Italian ceramic tile industry: what path to decarbonisation? | by Sara Seghedoni

Italy’s energy-intensive industries have presented a study by the Boston Consulting Group exploring the impacts, risks, potential and future development paths of decarbonisation to the Minister for Economic Development Giancarlo Giorgetti, the Minister for Ecological Transition Roberto Cingolani and the Minister for Agriculture Stefano Patuanelli.The aim of the study is to establish the real potential for decarbonisation of the so-called “hard-to-abate” industrial sectors by 2030 and 2050.

The sectors covered by the study (ceramics, chemicals, cement, paper, foundries, glass and steel) generate 20% of total Italian emissions, with the ceramic industry accounting for around 1%.

 

 

The competitiveness of these sectors, which generate €26 billion of gross value added and earn about 60% of their revenues from exports, is already at risk due to the Emissions Trading Scheme. The study shows that if these sectors were to purchase CO2 quotas on the market, they could face an unsustainable operating cost of €15 billion over a period of 10 years, equivalent to a total of between 8% and 20% of EBITDA.

Decarbonising these sectors can only be achieved through a diversified portfolio of solutions, some of which are not currently available. Energy efficiency, circular economy, low-carbon fuels, CO2 capture, green fuels (hydrogen and biomethane) and electrification could cut expected direct emissions by up to 40% by 2030.

 

 

 

The study also reveals that in order to achieve the 2050 targets, it will be necessary to fully exploit the potential of the three most innovative levers, namely CO2 capture, electrification and green fuels (hydrogen and biomethane). However, these solutions are not currently available and in any case have varying degrees of applicability to different sectors.

In the ceramic sector, the strategy of CCUS (Carbon Capture Usage and Storage) will have limited scope for application due to the low CO2 concentrations at the emission points, while electrification is of limited feasibility. The main strategy for achieving the 2050 decarbonisation targets is therefore to focus on green fuels, i.e. replacing natural gas with biogas/biomethane or hydrogen (up to 50% to avoid affecting the quality of the finished product).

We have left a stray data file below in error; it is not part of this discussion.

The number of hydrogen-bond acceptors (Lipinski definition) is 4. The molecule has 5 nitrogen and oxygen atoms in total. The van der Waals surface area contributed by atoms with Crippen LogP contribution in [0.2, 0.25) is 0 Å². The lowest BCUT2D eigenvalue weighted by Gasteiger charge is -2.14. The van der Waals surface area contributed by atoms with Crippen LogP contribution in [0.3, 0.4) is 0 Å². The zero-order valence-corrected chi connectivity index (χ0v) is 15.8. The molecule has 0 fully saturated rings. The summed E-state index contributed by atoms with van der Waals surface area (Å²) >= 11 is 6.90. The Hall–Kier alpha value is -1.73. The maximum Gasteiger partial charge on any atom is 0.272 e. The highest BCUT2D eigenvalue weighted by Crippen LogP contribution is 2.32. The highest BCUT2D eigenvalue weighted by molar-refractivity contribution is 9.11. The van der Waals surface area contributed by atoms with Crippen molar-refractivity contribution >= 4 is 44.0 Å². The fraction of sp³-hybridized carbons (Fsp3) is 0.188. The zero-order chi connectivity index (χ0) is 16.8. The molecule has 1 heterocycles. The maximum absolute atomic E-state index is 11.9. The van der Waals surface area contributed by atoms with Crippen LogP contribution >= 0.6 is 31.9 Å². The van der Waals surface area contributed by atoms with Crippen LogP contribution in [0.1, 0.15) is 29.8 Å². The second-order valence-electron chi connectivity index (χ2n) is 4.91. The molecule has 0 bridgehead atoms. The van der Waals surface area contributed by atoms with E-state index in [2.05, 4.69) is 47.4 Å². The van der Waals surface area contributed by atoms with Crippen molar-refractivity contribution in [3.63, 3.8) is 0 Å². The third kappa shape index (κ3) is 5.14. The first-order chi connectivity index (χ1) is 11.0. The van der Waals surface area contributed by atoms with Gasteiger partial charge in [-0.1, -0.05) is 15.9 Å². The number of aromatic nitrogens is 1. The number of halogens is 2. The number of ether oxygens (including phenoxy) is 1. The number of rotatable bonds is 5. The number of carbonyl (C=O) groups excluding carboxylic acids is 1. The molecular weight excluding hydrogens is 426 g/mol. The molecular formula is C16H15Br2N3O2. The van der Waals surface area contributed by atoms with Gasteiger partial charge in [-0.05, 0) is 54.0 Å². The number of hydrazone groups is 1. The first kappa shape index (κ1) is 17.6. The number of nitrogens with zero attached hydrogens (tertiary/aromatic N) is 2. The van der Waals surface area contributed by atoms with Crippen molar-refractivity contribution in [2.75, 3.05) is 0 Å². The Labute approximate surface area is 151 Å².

This could be done by setting up a specific funding plan to promote research and development in these sectors and to support the implementation of new technologies and new energy carriers, together with additional mechanisms to bolster the measures already in place (e.g. white certificates and cogeneration) and tools for gaining access to competitive green energy.

Confindustria Ceramica, whose participation in the study does not imply its acceptance of the regulatory trends under way at an EU level (particularly as regards the ETS) nor the related costs, will continue to take all action necessary at both national and European levels to bring about the necessary amendments to enable the Italian ceramic industry to sustain an energy transition that is compatible with its exposure to international competition.

Download the summary of the study entitled “Decarbonisation of hard-to-abate sectors” (Italian version) conducted by the Boston Consulting Group on behalf of Interconnector Energy Italia s.c.p.a., Federbeton, Federacciai, Assocarta, Confindustria Ceramica, Federchimica, Assofond and Assovetro.

 

December 2021